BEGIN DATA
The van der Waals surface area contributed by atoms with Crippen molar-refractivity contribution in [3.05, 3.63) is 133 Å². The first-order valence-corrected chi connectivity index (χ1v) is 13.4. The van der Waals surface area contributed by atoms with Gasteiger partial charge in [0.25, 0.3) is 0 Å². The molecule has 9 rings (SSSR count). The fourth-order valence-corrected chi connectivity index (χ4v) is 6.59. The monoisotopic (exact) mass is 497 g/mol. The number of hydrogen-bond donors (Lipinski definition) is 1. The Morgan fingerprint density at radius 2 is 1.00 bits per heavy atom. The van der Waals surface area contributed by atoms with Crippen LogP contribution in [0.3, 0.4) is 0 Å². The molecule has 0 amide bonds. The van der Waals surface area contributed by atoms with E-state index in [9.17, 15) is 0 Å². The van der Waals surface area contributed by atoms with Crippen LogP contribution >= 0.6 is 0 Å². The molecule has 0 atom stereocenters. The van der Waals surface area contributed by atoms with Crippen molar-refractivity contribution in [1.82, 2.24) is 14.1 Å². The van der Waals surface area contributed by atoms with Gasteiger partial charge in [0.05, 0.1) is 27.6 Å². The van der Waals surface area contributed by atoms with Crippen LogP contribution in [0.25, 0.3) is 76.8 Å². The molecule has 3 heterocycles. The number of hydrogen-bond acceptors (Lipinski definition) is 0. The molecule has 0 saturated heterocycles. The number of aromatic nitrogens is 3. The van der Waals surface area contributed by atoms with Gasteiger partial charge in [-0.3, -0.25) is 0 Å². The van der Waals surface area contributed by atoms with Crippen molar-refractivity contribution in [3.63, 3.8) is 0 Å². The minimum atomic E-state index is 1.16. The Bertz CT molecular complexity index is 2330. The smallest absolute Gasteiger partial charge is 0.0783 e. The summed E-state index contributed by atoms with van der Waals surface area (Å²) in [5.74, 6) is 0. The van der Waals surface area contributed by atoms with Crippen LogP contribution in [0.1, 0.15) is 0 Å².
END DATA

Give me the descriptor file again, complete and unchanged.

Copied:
The van der Waals surface area contributed by atoms with Crippen molar-refractivity contribution in [3.05, 3.63) is 133 Å². The first-order valence-corrected chi connectivity index (χ1v) is 13.4. The van der Waals surface area contributed by atoms with Gasteiger partial charge in [0.25, 0.3) is 0 Å². The molecule has 9 rings (SSSR count). The fourth-order valence-corrected chi connectivity index (χ4v) is 6.59. The monoisotopic (exact) mass is 497 g/mol. The number of hydrogen-bond donors (Lipinski definition) is 1. The Morgan fingerprint density at radius 2 is 1.00 bits per heavy atom. The van der Waals surface area contributed by atoms with Crippen LogP contribution in [0.3, 0.4) is 0 Å². The molecule has 0 amide bonds. The van der Waals surface area contributed by atoms with E-state index in [9.17, 15) is 0 Å². The van der Waals surface area contributed by atoms with Crippen LogP contribution >= 0.6 is 0 Å². The molecule has 0 atom stereocenters. The van der Waals surface area contributed by atoms with Crippen molar-refractivity contribution in [1.82, 2.24) is 14.1 Å². The van der Waals surface area contributed by atoms with Gasteiger partial charge in [0.05, 0.1) is 27.6 Å². The van der Waals surface area contributed by atoms with Crippen LogP contribution in [0.25, 0.3) is 76.8 Å². The molecule has 3 heterocycles. The number of hydrogen-bond acceptors (Lipinski definition) is 0. The molecule has 0 saturated heterocycles. The number of aromatic nitrogens is 3. The van der Waals surface area contributed by atoms with Gasteiger partial charge in [-0.3, -0.25) is 0 Å². The van der Waals surface area contributed by atoms with Crippen molar-refractivity contribution in [3.63, 3.8) is 0 Å². The minimum atomic E-state index is 1.16. The Bertz CT molecular complexity index is 2330. The smallest absolute Gasteiger partial charge is 0.0783 e. The summed E-state index contributed by atoms with van der Waals surface area (Å²) in [5.74, 6) is 0. The van der Waals surface area contributed by atoms with Crippen LogP contribution in [0.1, 0.15) is 0 Å².